Let me first clarify my point on Dr Chee. My point into bringing in the example of the him being sued by the then PM Goh was to show the lack of moral legitimacy in his leadership, that he chooses sensationalist politics over one that is more reasoned and mature. This is an extension of the lack of faith I have in “civil disobedience” if such a campaign was to be championed by him.

I have noticed that you have consistently failed to provide any examples of your own as to how “civil disobedience” has made its point (“inducing a change in government policy” so to use your definition). So I’ll give you an example using Dr Chee (since the hawker centre incident was not an example per se): in late 1998, Dr Chee mounted a series of talks in public places, deliberately flouting the government’s licensing rules, which he felt was “unjust” so as to draw attention to the lack of freedom in Singapore (we both do agree that such laws are unjust eg Speaker’s corner at Hong Lim Park so there’e no confusion here?) The government, realising this, did not give him the satisfaction of an overwhelming show of force. The police officer who approached him at the end of each talk to remind him of the rules was such a timid looking fellow that you actually felt more sorry for him than for the bellowing opposition. In this case, “civil disobedience” did not “induc[e] a change in government policy”, but only discredited him as an opposition politician even further.

I am very sorry if my point of using Dr Cherian George’s article and the Aljunied GRC examples were not clear enough to underpin my very rhetorical arguments against “civil disobedience”. You view that his article was not an instance of “civil disobedience” because “no law was broken”. This I presumed to be the Freedom of speech, assembly and association. He was speaking in his own personal capacity as an academic interested in the political development of Singapore. And he has pointedly made his stand clear, through his letters with Ms Chen, that he was trying to be “non-partisan” in his approach, being an academic paper. But Ms Chen did provide a valid point which I will quote:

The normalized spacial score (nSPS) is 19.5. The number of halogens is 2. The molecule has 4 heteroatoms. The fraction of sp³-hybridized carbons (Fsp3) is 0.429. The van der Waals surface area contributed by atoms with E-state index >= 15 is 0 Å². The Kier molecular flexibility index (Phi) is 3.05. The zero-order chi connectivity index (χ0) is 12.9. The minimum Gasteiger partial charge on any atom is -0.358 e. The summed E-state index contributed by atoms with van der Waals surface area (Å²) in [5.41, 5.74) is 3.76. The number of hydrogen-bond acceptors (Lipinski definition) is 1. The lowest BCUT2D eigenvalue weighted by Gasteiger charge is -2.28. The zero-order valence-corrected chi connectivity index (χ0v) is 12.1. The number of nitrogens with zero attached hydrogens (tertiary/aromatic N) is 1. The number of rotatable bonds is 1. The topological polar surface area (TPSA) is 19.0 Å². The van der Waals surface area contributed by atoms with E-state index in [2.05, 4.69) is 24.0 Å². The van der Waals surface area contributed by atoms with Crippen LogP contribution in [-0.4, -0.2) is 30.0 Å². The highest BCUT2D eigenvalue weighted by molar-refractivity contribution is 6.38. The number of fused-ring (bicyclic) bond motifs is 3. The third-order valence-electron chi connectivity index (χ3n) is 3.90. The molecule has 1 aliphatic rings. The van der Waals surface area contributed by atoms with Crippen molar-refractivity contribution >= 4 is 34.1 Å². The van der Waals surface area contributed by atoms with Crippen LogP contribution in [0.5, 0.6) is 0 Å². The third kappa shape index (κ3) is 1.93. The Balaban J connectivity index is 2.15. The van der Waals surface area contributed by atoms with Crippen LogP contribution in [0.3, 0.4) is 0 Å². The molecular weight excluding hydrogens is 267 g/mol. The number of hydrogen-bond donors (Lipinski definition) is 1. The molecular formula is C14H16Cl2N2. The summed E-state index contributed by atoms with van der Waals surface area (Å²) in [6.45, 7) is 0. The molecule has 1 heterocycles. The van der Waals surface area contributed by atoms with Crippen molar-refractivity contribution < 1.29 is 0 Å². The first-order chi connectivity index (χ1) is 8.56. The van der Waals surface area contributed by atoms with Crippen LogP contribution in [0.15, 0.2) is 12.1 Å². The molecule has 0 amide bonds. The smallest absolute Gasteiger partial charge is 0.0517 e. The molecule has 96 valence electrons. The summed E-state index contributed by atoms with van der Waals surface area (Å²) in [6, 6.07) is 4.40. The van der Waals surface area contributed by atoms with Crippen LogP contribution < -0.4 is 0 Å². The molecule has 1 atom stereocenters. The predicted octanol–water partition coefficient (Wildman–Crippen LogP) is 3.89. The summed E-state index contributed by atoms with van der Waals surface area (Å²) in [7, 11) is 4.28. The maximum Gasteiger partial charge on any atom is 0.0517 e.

It is no surprise that critics of the Government, especially those who are academics, will want to portray themselves as being dispassionate observers who are above the fray.

Though his essay was not purposefully breaking the law, you will agree with me that the government, with all its legislative and judiciary powers, can prove this otherwise, which is obvious since Ms Chen viewed his essay as partisan whereas he doesn’t. Therein lies the difference in interpretations. I choose to view his essay as an example of “civil disobedience” because it can be argued to have flouted the Sedition Act. And again I quote Ms Chen who reproduced some parts of his essay which was ommited from the Straits Times:

This paper, titled ‘Calibrated coercion and the maintenance of hegemony in Singapore’, describes Singapore as an instance of ‘authoritarian rule’, declares that ‘the normative thrust of this essay is directed at democratisation’, and claims to offer a ’sophisticated understanding of what makes certain kinds of authoritarian rule endure – the better to resist and challenge them’.

Doesn’t this (a) bring into hatred or contempt or to excite disaffection against the Government and (b) excite the citizens of Singapore or the residents in Singapore to attempt to procure in Singapore, the alteration, otherwise than by lawful means, of any matter as by law established? He did clarify that he did not intentionally encourage people to break laws but his critique of the government’s method of “calibrated coercion” did place them in a negative light. And by highlighting the government’s so-called authoritarian rule, isn’t he trying to show that such repressive laws are indeed unjust and he is trying, inadvertedly and unintentionally, to “induc[e] a change in government policy”. (which brings another question of whether unintended “civil disobedience” can be argued to be breaking the law or not!)